UNITED STATES SECURITIES AND EXCHANGE COMMISSION
Litigation Release No. 16916 / February 28, 2001
SECURITIES AND EXCHANGE COMMISSION V. INTERNET SOLUTIONS FOR BUSINESS, INC, AND LAWRENCE SHAW, CIVIL ACTION NO. CDS-01-0225 (DH) (USDC/District of Nevada)
On February 28, 2001, the Commission filed a civil lawsuit against Internet Solutions For Business, Inc. (ISFB) and its founder and CEO, Lawrence Shaw. The SEC's action pertains to the fraudulent promotional activities by ISFB, a publicly traded Internet company located in Coventry, England. From March 1999 until at least October 2000, ISFB held itself out as a sophisticated, high-tech Internet company with cutting edge new products and profitable business relationships with recognizable "blue chip" companies. ISFB hyped these products and relationships on its website, in press releases and through reports it paid to have published. All the promotional statements contained on ISFB's website and in its releases, and which were repeated in the published reports, were authorized by Shaw.
The defendants are:
The SEC alleges that ISFB's promotional statements were false and misleading. The company's supposed cutting edge new products never reached the point of commercial viability. For example, a "$4.1 billion website audit service," repeatedly hyped by the company, was nothing more than a concept which was never developed. Similarly, announcements of business relationships with "blue chip" companies were either outright lies or gross exaggerations of the true scope of work or ongoing status of the relationship. Further, ISFB's stock price projections (300% increase over the mid-term) were without any reasonable basis and were made at a time during which the company was in a precarious financial position. Notwithstanding dire financial problems, ISFB's stock price and trading volume substantially increased contemporaneously with the company's fraudulent promotional activities.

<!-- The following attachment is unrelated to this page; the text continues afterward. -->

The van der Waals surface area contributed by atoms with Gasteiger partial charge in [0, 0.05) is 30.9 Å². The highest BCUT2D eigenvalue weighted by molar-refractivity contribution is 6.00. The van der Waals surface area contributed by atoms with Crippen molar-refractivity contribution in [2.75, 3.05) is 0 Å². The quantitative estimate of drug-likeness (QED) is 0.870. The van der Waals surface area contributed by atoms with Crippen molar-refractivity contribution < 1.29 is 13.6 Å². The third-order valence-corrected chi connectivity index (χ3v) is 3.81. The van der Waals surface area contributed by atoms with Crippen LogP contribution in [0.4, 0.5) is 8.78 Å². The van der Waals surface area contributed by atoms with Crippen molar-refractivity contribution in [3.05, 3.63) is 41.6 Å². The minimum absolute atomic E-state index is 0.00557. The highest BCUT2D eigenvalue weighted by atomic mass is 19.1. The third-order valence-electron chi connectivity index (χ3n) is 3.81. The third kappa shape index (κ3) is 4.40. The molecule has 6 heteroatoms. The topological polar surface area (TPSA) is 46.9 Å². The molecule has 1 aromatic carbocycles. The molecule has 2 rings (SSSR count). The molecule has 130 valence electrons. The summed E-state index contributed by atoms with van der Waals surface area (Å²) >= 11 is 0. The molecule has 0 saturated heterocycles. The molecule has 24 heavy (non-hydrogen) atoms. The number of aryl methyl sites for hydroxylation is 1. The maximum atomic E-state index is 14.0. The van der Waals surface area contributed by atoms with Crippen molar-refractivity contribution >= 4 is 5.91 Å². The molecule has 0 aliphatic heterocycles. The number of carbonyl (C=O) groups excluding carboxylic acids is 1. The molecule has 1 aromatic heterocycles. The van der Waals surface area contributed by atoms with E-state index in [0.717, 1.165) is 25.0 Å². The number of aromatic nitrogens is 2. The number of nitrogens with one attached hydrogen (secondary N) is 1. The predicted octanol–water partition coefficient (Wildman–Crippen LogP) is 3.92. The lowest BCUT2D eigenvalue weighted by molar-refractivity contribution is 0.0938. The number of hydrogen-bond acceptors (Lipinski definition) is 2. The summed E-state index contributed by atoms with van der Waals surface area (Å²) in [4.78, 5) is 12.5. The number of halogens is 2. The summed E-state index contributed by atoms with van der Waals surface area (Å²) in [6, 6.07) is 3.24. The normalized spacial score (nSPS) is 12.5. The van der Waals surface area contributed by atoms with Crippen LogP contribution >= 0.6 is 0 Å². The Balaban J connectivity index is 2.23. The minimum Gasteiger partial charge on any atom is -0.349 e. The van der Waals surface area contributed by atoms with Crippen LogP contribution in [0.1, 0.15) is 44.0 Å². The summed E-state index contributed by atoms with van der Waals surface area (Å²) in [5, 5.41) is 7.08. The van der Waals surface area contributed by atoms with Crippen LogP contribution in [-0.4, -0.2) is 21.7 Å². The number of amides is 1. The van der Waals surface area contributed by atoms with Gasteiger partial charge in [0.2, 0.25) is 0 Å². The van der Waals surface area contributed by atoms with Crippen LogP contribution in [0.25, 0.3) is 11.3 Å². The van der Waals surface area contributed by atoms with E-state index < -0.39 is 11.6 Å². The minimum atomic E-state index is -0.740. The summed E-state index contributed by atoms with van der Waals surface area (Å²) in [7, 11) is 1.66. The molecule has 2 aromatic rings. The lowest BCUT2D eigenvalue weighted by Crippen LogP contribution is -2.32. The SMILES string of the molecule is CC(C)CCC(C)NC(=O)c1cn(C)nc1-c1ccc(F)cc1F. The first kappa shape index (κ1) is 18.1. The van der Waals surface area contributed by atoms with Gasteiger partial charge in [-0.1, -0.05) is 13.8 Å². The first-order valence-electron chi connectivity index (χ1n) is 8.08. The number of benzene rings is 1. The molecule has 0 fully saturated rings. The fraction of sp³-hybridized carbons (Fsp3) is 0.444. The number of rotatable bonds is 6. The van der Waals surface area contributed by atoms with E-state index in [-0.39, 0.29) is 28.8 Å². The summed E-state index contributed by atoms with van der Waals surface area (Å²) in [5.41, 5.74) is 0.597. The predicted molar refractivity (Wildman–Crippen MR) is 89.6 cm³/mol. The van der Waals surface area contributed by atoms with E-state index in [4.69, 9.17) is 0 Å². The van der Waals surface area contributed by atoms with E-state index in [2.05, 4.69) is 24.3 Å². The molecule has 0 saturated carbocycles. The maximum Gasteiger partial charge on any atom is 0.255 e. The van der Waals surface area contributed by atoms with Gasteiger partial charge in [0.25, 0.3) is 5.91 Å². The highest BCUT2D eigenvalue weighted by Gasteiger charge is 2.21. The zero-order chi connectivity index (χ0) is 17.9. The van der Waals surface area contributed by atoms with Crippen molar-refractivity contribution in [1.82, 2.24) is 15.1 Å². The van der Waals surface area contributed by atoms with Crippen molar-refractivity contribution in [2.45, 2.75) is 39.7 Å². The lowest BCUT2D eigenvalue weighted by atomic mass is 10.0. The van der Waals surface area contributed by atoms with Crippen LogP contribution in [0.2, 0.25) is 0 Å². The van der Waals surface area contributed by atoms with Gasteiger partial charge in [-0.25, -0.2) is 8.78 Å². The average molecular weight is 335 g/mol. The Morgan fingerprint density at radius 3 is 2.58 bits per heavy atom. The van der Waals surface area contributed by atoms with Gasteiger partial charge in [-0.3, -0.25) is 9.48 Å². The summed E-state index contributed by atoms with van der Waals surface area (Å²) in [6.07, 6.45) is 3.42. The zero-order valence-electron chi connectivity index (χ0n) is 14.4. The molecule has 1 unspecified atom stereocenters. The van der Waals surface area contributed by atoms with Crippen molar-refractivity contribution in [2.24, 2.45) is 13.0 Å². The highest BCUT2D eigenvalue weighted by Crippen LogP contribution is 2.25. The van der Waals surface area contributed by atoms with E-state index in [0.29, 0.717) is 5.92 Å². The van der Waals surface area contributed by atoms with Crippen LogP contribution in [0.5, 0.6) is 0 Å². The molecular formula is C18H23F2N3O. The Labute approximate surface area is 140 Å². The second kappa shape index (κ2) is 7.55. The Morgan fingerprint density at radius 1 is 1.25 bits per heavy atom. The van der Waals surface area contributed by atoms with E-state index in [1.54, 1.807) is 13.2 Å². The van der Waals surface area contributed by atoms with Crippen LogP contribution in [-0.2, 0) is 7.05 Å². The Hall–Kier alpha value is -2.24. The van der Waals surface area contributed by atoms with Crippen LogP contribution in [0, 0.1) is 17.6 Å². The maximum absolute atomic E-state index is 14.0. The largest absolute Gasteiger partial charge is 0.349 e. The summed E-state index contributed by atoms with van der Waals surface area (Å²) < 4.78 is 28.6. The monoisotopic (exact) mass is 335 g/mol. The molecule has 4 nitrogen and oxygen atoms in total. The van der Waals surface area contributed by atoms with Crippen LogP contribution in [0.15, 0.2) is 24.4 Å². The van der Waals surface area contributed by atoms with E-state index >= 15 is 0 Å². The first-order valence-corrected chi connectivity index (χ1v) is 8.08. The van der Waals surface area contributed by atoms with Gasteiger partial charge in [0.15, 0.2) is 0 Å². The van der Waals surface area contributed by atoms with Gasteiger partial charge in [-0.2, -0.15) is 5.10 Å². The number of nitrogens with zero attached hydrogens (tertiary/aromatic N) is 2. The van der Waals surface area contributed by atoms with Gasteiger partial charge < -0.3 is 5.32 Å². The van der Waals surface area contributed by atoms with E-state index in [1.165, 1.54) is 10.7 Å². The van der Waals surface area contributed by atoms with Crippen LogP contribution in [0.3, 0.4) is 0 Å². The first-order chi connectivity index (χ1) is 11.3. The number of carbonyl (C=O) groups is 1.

The SEC is seeking permanent injunctions against future violations of the antifraud provisions of the federal securities laws, specifically Section 10(b) of the Securities Exchange Act of 1934 and Rule 10b-5 thereunder. The SEC is further seeking a civil monetary penalty against Shaw.
In a related action, the SEC instituted and simultaneously settled cease-and-desist proceedings against a New Jersey corporation, Imcadvisors, Inc. ("Imcad"), and its owner, Stuart Bockler. The SEC found in that proceeding that Imcad and Bockler violated the anti-touting provision of the Securities Act of 1933 in the promotion of ISFB stock. See Exchange Act Release 33-7956.
This action is brought as part of the SEC's Fifth Internet Fraud Sweep. For tips on how to avoid Internet investment schemes, visit http://www.sec.gov/investor/pubs/cyberfraud.htm. For more information about Internet fraud, visit http://www.sec.gov/divisions/enforce/internetenforce.htm. To report suspicious activity involving possible Internet fraud, visit http://www.sec.gov/complaint.shtml. For a description of other SEC enforcement actions involved in this Internet Fraud Sweep, visit http://www.sec.gov/news/press.shtml.http://www.sec.gov/litigation/litreleases/lr16916.htm